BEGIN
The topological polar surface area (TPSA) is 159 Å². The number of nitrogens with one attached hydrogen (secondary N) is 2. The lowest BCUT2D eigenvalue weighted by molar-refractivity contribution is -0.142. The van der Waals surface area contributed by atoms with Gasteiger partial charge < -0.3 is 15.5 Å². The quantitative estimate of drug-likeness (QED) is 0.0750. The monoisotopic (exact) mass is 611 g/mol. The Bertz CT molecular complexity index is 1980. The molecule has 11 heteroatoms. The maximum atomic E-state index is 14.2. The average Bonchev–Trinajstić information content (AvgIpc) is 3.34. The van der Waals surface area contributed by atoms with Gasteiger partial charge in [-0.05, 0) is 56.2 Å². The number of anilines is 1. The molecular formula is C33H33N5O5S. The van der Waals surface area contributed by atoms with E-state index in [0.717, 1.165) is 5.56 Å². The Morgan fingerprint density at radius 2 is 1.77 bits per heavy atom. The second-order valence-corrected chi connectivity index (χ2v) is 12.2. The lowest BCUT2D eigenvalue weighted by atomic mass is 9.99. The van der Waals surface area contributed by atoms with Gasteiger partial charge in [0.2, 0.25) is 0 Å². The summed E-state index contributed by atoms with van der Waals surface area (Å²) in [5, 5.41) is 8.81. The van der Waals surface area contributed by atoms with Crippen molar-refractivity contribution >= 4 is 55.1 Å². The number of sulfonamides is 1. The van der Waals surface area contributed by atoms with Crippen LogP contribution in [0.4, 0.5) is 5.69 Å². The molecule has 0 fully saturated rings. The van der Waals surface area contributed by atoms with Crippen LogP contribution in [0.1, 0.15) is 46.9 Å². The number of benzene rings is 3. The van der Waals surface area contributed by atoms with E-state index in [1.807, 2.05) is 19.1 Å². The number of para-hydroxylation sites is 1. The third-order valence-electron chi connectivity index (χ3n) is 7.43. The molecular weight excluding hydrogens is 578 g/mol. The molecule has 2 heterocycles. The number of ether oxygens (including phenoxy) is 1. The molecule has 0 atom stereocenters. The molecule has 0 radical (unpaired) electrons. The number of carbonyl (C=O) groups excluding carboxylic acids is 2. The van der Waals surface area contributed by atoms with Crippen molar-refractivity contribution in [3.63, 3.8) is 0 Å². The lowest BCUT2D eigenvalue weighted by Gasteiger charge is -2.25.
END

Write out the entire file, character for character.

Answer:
The topological polar surface area (TPSA) is 159 Å². The number of nitrogens with one attached hydrogen (secondary N) is 2. The lowest BCUT2D eigenvalue weighted by molar-refractivity contribution is -0.142. The van der Waals surface area contributed by atoms with Gasteiger partial charge < -0.3 is 15.5 Å². The quantitative estimate of drug-likeness (QED) is 0.0750. The monoisotopic (exact) mass is 611 g/mol. The Bertz CT molecular complexity index is 1980. The molecule has 11 heteroatoms. The maximum atomic E-state index is 14.2. The average Bonchev–Trinajstić information content (AvgIpc) is 3.34. The van der Waals surface area contributed by atoms with Gasteiger partial charge in [-0.05, 0) is 56.2 Å². The number of anilines is 1. The molecular formula is C33H33N5O5S. The van der Waals surface area contributed by atoms with E-state index in [0.717, 1.165) is 5.56 Å². The Morgan fingerprint density at radius 2 is 1.77 bits per heavy atom. The second-order valence-corrected chi connectivity index (χ2v) is 12.2. The lowest BCUT2D eigenvalue weighted by atomic mass is 9.99. The van der Waals surface area contributed by atoms with Gasteiger partial charge in [0.2, 0.25) is 0 Å². The summed E-state index contributed by atoms with van der Waals surface area (Å²) in [5, 5.41) is 8.81. The van der Waals surface area contributed by atoms with Crippen molar-refractivity contribution >= 4 is 55.1 Å². The number of sulfonamides is 1. The van der Waals surface area contributed by atoms with Crippen LogP contribution in [0.4, 0.5) is 5.69 Å². The molecule has 0 fully saturated rings. The van der Waals surface area contributed by atoms with Crippen LogP contribution in [0.1, 0.15) is 46.9 Å². The number of benzene rings is 3. The van der Waals surface area contributed by atoms with E-state index in [1.807, 2.05) is 19.1 Å². The number of para-hydroxylation sites is 1. The third-order valence-electron chi connectivity index (χ3n) is 7.43. The molecular weight excluding hydrogens is 578 g/mol. The molecule has 2 heterocycles. The number of ether oxygens (including phenoxy) is 1. The molecule has 0 atom stereocenters. The molecule has 0 radical (unpaired) electrons. The number of carbonyl (C=O) groups excluding carboxylic acids is 2. The van der Waals surface area contributed by atoms with Crippen molar-refractivity contribution in [3.63, 3.8) is 0 Å². The lowest BCUT2D eigenvalue weighted by Gasteiger charge is -2.25.